As a literary agent and publisher, I see mistakes from hundreds of authors. Certain basic errors mark writers as careless or unwilling to edit their work.
I hope these five tips will enhance your writing repertoire.
Avoid Vampire Verbs
Nothing sucks life from your writing like a lazy verb. The worst offenders are “to be” verbs, such as was, were, are, have been, and is. In most cases you can rescue a weak sentence by using a strong verb to eliminate passive voice. Yes, this takes time, but your writing is worth it, right?
Avoid anemic verbs that describe emotions instead of showing. Vague words like felt, feel, thought, and think inhabit weak sentences. Compare these two examples:
Weak and distant: “I felt so bad I thought I’d never get over that cold.”
Vivid: “My head throbbed, my nose turned red, and I spent three days in bed.”
Other feeble words include: went, looked, and seemed. The sentences below sound like excerpts from a primary reader:
I felt horrible. I felt like walking out.
The girl looked sad. The restaurant looked busy.
She seemed confident. The weather seemed nice.
I went down the street to Claire’s house. I went to bed early.
I thought about going down the street to Claire’s house. I thought about leaving.
You can do better than this! Show specific actions that reflect what each character is thinking, feeling, or doing. A few simple rewrites will rescue your prose from the vampire syndrome.
Adverbs are Sometimes Horribly Ineffective
An adverb changes or identifies a verb, adjective, or another adverb. Perhaps you’re tempted to let adverbs prop up wimpy verbs and adjectives. For example, in the above heading, I used the adverb “horribly” to enhance the adjective. This made things worse. Perhaps I should’ve said: “Adverbs Suck.”
In some cases, an adverb tells (instead of showing) how a character does something, as in: “The woman talked rapidly.” We might revise this to: “She spit the words rapid-fire.”
Banish the following adverbs from your vocabulary: very, really, just, totally, absolutely.
The best policy for adverbs is to sprinkle them like hot pepper. Two or three per page is enough.
Check for Overused Words
Everyone uses pet words and phrases out of habit, both in speech and writing. I recently edited a memoir wherein the author chose one single, bland adjective at the beginning of a paragraph, and then used it in every sentence. He would describe a beautiful lake, his beautiful wife, and a beautiful sunset, all in one block of text. He didn’t notice the repetition. To prevent this syndrome, identify your favorite words and use the “find” function on your computer to check for overuse.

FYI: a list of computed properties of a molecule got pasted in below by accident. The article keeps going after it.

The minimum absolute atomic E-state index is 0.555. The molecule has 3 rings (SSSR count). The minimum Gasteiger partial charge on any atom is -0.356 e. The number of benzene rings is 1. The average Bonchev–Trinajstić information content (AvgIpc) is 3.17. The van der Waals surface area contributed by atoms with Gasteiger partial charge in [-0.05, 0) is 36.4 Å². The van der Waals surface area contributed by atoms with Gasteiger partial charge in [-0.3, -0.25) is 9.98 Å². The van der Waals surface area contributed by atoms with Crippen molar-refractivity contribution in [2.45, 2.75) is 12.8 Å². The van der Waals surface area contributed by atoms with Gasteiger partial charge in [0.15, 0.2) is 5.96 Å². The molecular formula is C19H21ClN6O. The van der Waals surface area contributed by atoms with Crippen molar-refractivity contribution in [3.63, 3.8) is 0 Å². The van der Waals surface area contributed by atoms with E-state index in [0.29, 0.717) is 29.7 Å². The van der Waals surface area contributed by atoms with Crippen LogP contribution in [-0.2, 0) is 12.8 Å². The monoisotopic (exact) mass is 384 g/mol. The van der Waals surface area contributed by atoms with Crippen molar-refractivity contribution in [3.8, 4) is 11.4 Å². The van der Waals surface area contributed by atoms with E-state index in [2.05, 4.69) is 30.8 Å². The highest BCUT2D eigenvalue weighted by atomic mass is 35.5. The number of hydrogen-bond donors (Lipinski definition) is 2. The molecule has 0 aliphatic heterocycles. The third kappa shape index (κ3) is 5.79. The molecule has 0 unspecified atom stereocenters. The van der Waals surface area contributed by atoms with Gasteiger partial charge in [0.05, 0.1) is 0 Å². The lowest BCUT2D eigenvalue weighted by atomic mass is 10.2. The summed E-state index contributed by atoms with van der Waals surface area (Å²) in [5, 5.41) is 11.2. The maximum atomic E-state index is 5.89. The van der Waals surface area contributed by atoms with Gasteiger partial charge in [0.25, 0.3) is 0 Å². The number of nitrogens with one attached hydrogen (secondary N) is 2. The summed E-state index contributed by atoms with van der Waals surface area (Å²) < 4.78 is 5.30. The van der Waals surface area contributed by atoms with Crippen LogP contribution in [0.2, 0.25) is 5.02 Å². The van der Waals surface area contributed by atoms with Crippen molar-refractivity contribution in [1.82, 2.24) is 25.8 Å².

Don’t Repeat Yourself: Cut the Clutter
Thousands of fiction and nonfiction authors, especially those with teaching backgrounds, tend to repeat information as though readers aren’t smart enough to grasp a concept the first time around. Authors find ingenious ways to repeat themselves by saying the same thing twice in different words. These writers focus on one thought and beat it to death. Like a pedantic instructor, they want to use everything they know about a topic, even if the reader already understands.
Annoying, isn’t it?
Twittering helps you practice using vivid words to address a topic with 140 characters. I tweet several times a day, for fun and to market one of my books (http://twitter.com/SammieJustesen). You needn’t be brilliant, or even coherent, on Twitter, because you always get a second chance.
Whether you’re writing a two-word quip, a 140 character Tweet, or a compete book -- Make every word count.
Sammie Justesen is a founding partner of Northern Lights Literary Services LLC, a literary agency representing fiction and nonfiction authors. Prior to opening the agency, Justesen worked for many years as an independent writer/editor for publishing houses such as Mosby, Springhouse, Lippincott, and Prentice Hall. She has published a medical guide, technical articles, poetry, and short stories, and is the author of Speaking of Dialogue, a how-to book for writers. Writer's Digest (the popular magazine for writers) has twice featured Northern Lights Literary Services as one of 25 agencies open to new writers and building a client list.
Learn more about Speaking of Dialogue HERE.
Sammie's website: http://www.northernlightsls.com/